Follow the latest on the earthquake in Turkey
The International Committee of the Red Cross (ICRC) called on Tuesday for Syria’s warring sides to allow aid groups into rebel-held Idlib to assist victims of the earthquake that has killed more than 6,000 people in Syria and Turkey.
The severity of the 7.8 magnitude earthquake that hit the region on Monday has killed at least 1,932 in Syria, injuring thousands, following a number of deadly aftershocks.
Neighbouring Turkey has declared a state of emergency and the WHO said 23 million people could be affected.
“I'll be transparent, you know, we have no access to northern Syria, we're not present in Idlib and other areas. We don't have access for political reasons and it’s not that we have no access for humanitarian reasons,” Fabrizio Carboni, the ICRC's Near and Middle East regional director, told The National.
Syria’s north-western province of Idlib was among the areas worst hit by the earthquake. Idlib is the country’s last rebel-held enclave, which remains outside of the government’s control, with millions of refugees resettling in the area.
“What we ask now, considering the size of this disaster, is just to remove those political constraints to give us access, for instance, to Idlib,” he said.
Despite reports on Wednesday that border crossings from Turkey into north-west Syria had reopened following negotiations between Turkish authorities and members of the Syrian opposition, the ICRC said they still didn't have access but were trying to negotiate entry.
Syria’s various stakeholders are the ones who have not given the ICRC access in the region, this includes state and non-state groups, Mr Carboni said.
“The thing is, and I think the actors know what they are doing, all the stakeholders in this issue, they know what they are doing, what they should do, and what could be possible,” he said.
Syria’s civil war, which began in 2011 after a violent crackdown on anti-government protesters led to an armed rebellion, has largely ended, although Al Qaeda linked militants still control Idlib, an area overcrowded with millions of displaced Syrians.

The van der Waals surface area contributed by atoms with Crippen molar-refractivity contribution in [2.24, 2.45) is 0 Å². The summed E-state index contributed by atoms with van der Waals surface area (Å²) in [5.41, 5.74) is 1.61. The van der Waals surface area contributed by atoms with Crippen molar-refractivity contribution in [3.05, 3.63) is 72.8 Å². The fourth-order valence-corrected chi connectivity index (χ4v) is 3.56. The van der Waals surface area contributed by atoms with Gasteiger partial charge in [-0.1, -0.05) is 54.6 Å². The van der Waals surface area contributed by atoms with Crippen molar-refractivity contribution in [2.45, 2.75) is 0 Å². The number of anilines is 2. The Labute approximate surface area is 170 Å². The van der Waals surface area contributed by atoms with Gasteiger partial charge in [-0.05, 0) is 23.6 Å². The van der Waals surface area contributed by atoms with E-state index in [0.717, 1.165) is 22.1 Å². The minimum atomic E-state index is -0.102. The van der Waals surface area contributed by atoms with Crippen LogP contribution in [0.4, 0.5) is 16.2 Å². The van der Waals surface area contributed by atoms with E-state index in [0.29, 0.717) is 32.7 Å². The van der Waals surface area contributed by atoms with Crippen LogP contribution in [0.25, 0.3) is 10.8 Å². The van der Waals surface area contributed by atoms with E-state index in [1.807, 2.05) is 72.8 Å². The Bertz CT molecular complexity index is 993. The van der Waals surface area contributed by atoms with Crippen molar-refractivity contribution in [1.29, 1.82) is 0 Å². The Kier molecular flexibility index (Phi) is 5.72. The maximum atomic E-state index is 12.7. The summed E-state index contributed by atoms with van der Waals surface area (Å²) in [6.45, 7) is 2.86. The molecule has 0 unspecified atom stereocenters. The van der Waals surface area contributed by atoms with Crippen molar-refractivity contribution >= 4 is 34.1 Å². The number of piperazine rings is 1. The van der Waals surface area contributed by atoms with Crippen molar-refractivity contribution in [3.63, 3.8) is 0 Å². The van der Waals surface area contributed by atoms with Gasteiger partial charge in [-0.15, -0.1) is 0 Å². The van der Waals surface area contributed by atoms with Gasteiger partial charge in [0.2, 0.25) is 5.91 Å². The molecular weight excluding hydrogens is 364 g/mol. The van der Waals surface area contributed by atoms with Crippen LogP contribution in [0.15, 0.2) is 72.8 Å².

Years of war have hit the economy, pushing 90 per cent of the population below the poverty line, and unemployment to as high as 50 per cent. It has depilated an already crippled health infrastructure, nearly 50 per cent of the country’s hospitals and clinics have been destroyed by the war.
People in the region have had little access to medical care and essential supplies that has created life-threatening situations that have already led to preventable deaths.
On top they have been faced with a natural disaster such as the deadly quake that has killed over 2,000 in Syria alone.
“To be honest, I am speechless, in front of this disaster, " he said.
The top ICRC official said he hopes the region can isolate “humanitarian action from politics” in what he called a “reset”.
The region must agree “that there is one thing which should not be affected by the current political environment and that is humanitarian action.”
The powerful earthquake has taken place in an area which has already been hit hard by conflict, natural disasters, an epidemic, and climate crisis.
"So we need, solidarity, beyond borders, solidarity beyond frontlines," he said.
Response on the ground
The first night for those impacted by the earthquake was traumatising, Adnan Hezam, ICRC's spokesperson in Syria, told The National.
"They don't know what happened, it was a shock and many had lost their loved ones. They were all very emotional," Mr Hezam said.
The ICRC along with their partners the Syrian Arab Red Crescent have been attempting to find missing people, buried under the rubble and to provide urgent relief assistance.
"This disaster has added further burden on the Syrian people who have suffering from decades of conflict which has impacted all aspects of their lives," he said.
"The quake has made the situation more catastrophic," he said.
We are calling for more international attention as there are millions who are in need of help, he said.